To be competitive, every firm needs a marketing strategy that fits its needs for lead generation and business development. Determining the specific tactics that work for your firm will take a combination of research, agency assistance, and trial and error. Learning from the experience of others cannot hurt either.

Complicating the challenges facing law firms in already saturated markets is the omnipresence of online, plug-and-play legal solutions, which, in the eyes of some, eliminate the need for an attorney. The changing landscape of the law, the advent of technology that produces increasingly unconventional circumstances, and the opacity of Google’s algorithm have led to a marketing dilemma. How can a firm market attract more traffic and more business?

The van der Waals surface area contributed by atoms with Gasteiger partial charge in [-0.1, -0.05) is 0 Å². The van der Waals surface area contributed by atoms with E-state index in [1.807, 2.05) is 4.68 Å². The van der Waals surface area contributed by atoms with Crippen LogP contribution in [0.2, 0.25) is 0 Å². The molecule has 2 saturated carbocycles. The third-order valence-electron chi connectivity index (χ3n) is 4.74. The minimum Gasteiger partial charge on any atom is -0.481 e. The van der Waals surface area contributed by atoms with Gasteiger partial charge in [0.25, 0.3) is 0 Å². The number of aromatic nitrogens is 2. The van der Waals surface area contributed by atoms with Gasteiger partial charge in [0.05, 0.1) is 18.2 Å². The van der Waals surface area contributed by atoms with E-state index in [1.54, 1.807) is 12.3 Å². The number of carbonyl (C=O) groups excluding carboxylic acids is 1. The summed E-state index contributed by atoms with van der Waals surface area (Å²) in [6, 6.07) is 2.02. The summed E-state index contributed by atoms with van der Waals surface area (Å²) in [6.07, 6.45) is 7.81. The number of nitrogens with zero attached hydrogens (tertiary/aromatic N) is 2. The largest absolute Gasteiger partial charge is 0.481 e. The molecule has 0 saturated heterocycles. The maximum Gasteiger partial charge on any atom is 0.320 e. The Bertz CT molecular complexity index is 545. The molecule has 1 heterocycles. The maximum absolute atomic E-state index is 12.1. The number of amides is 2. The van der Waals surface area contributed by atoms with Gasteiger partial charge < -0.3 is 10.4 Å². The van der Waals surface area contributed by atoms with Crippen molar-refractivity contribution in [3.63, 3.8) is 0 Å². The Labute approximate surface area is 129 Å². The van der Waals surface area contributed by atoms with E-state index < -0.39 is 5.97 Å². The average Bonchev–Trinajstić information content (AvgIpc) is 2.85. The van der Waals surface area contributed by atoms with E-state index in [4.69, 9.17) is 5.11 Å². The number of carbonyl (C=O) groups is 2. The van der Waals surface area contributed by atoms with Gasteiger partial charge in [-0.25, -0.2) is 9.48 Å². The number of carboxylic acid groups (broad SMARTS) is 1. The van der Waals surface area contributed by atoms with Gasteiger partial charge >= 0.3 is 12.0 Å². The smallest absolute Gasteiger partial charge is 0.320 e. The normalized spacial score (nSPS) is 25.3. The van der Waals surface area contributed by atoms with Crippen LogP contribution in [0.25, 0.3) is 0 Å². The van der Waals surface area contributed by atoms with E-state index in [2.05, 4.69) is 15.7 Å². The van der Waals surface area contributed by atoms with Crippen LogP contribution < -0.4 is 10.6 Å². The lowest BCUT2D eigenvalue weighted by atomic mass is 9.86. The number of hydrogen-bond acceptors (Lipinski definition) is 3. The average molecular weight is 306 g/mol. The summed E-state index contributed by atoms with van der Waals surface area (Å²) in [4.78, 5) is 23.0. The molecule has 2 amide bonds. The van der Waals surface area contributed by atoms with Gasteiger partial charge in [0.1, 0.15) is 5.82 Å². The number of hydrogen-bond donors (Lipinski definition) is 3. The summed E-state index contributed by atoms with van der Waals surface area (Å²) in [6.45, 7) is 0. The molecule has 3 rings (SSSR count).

Who better to talk to than lawyers who have taken on the challenge first-hand. BLF spoke to several attorneys who are in the marketing trenches to ask:

What are you getting right?

1. Googling the Right Way

John P. Farrell, Esq., of Marietta, Georgia decided being more visible in this electronic age meant turning to Google to advertise his estate planning services.

“As a solo practitioner, it is important to my practice, The Farrell Law Firm, to ensure I have visibility when people are looking for my services. So, in the summer of 2018, I decided to see where I was in the rankings for my city and my practice area. You had to go to page 13 to find my law firm. I started on a journey to figure out what I could do to fix that.

In under a year, I was able to move my firm’s ranking to the first page of Google for my city and practice area. Not only that, I sometimes show up to 6 times on the first page. You could say I own the first page of Google for my practice area.

I have a series of articles called "Parenting Alone In Chicago" where I highlight a location you can take your kids to and then I include a map to that location from my office. I presume this tells Google Maps that I am very map-able and, hence, my ranking is higher on maps. I also respond to "Help A Reporter Out." These are the best back links available.”